In fact, looking more closely, I think that the background of our doll’s pectoral has been altered slightly: instead of spelling out Tut’s name, it shows an ankh beneath the beetle, the looped cross (actually, a mirror) which is a hieroglyph meaning “life.”
  • Bracelets:
    I haven’t found any exact matches for “Princess of the Nile” Barbie’s bracelets, but they are obviously meant to be gold inset with lapis lazuli or blue faience. Their style is similar to King Tut’s scarab bracelet. Instead of a scarab, Barbie’s bracelets have an udjat, an “Eye of Horus” design, another common Egyptian motif.
    Photo Credit: Jon Bodsworth.
  • Gown:
    “Princess of the Nile” Barbie is wearing a fashionable New Kingdom Egyptian dress, the semi-transparent pleated linen garment favored by Egyptian nobles around the time of King Tut. The under-sheath is white in all the paintings I’ve seen; either I’ve missed a particularly ornate example, or designer Fonseca chose gold to help the body stand out (Egyptians did love gold, after all) and avoid the more traditional see-through effect. [Update: Ms. Fonseca confirmed to me via email that the gold underskirt is “pure Hollywood glamour!” I’m sure that Egyptian princesses of this period would have enjoyed the glitz if they could have found tailors to make it.]
    The two long panels or ribbons remind me of Queen Ankhesenamun’s gown (left), portrayed in a touching image of the young queen and her husband Tut on the back of Tutankhamun’s throne. Fonseca has added more Eyes of Horus to the bottom of the ribbons. (Here’s a slightly clearer picture of the back of Tut’s throne.)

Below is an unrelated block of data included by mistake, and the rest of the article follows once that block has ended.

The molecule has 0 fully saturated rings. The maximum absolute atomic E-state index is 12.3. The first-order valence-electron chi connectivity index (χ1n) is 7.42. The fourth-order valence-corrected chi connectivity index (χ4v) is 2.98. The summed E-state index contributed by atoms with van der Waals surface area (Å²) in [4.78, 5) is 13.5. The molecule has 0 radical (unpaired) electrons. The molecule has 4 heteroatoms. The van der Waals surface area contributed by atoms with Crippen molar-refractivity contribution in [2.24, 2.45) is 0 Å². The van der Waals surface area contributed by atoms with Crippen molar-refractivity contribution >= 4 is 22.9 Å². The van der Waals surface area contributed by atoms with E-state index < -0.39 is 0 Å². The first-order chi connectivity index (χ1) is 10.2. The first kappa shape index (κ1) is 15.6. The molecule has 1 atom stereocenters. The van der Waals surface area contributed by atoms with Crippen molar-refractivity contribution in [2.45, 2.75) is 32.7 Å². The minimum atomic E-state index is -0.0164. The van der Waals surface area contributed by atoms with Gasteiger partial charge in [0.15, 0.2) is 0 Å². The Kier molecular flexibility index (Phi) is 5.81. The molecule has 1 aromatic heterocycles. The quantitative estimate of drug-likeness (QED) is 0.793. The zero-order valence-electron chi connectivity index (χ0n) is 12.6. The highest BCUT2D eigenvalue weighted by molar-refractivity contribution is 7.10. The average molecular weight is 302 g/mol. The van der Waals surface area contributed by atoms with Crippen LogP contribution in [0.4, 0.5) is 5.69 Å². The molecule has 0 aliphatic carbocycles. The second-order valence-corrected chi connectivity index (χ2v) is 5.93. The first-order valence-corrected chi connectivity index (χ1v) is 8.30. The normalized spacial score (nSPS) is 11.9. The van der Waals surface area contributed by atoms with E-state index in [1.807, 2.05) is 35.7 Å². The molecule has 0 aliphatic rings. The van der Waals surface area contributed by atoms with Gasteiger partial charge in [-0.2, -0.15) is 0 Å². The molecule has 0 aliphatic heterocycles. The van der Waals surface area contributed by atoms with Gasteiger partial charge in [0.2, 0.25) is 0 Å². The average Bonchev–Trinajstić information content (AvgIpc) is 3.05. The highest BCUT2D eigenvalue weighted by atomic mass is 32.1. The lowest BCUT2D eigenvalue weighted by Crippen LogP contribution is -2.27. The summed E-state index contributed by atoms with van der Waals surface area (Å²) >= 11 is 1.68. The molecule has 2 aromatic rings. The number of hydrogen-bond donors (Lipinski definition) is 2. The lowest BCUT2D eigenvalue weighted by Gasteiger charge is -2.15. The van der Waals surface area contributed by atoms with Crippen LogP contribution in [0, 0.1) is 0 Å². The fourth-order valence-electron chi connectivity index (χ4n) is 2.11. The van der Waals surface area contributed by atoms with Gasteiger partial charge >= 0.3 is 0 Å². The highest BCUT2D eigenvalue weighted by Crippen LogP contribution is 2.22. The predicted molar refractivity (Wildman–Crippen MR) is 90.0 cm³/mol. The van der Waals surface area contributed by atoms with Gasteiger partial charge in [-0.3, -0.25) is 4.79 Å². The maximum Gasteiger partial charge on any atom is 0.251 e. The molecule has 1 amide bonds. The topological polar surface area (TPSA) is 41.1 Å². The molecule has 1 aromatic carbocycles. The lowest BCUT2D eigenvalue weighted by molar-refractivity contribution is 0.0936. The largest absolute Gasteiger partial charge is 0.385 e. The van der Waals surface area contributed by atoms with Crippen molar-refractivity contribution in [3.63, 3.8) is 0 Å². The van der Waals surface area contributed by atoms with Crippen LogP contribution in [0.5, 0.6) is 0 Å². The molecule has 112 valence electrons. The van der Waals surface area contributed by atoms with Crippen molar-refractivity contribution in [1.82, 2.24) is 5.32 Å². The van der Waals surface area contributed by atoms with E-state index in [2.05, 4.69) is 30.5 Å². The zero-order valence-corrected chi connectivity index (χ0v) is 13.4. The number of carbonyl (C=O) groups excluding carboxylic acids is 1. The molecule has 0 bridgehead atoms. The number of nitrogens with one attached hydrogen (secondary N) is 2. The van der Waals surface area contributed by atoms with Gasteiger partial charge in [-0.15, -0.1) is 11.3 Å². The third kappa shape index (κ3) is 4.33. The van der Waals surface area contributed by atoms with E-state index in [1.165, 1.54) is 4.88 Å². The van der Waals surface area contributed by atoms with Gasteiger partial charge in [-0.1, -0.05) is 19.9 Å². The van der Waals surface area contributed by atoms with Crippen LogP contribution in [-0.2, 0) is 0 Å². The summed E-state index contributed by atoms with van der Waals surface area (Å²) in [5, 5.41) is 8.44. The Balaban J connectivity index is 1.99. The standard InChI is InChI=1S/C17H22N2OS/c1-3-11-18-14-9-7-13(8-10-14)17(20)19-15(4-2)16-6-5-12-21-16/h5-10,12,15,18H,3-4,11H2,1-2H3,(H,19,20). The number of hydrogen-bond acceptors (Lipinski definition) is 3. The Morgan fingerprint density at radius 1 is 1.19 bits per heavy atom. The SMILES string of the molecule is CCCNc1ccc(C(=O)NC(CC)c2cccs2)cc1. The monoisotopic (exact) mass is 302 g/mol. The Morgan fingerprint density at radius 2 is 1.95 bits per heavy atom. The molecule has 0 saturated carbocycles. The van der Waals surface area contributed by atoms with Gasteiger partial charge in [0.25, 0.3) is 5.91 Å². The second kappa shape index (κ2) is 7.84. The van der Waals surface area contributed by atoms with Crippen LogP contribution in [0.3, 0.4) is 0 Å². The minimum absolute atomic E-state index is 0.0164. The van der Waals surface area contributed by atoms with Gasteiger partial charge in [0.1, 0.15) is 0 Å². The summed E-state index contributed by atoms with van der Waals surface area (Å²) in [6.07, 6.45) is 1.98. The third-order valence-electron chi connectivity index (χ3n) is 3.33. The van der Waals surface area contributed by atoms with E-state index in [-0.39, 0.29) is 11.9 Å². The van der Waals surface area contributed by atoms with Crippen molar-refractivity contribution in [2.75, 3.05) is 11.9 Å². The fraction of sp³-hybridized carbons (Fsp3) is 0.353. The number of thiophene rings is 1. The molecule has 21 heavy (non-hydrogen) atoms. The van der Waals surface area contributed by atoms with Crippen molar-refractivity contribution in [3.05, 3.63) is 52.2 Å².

Photo Credit: Jon Bodsworth.
  • Approximate Date of “Princess of the Nile” Costume:
    I would say fourteenth century BCE, since she looks like a contemporary of King Tutankhamun. He died in 1323 BCE during what is called the “New Kingdom,” the last and greatest flowering of ancient Egypt before younger civilizations like Persia, Greece and Rome began to compete with and eventually conquer it. When Tut was alive, the pyramids had already been standing for over a thousand years.
    [Update] Ms. Fonseca adds that she was especially inspired by an exhibit of Amarna Period Egyptian art at the Met. The Amarna period is a beautiful phase of Egyptian art and costume that swept through Egypt during the generation before King Tut, and it continued throughout his reign. You’ve probably seen one of its most famous examples, the portrait bust of Tut’s stepmother Queen Nefertiti. To learn about King Tut and his family (with newly-discovered DNA evidence), see this National Geographic article on King Tut’s Family Secrets.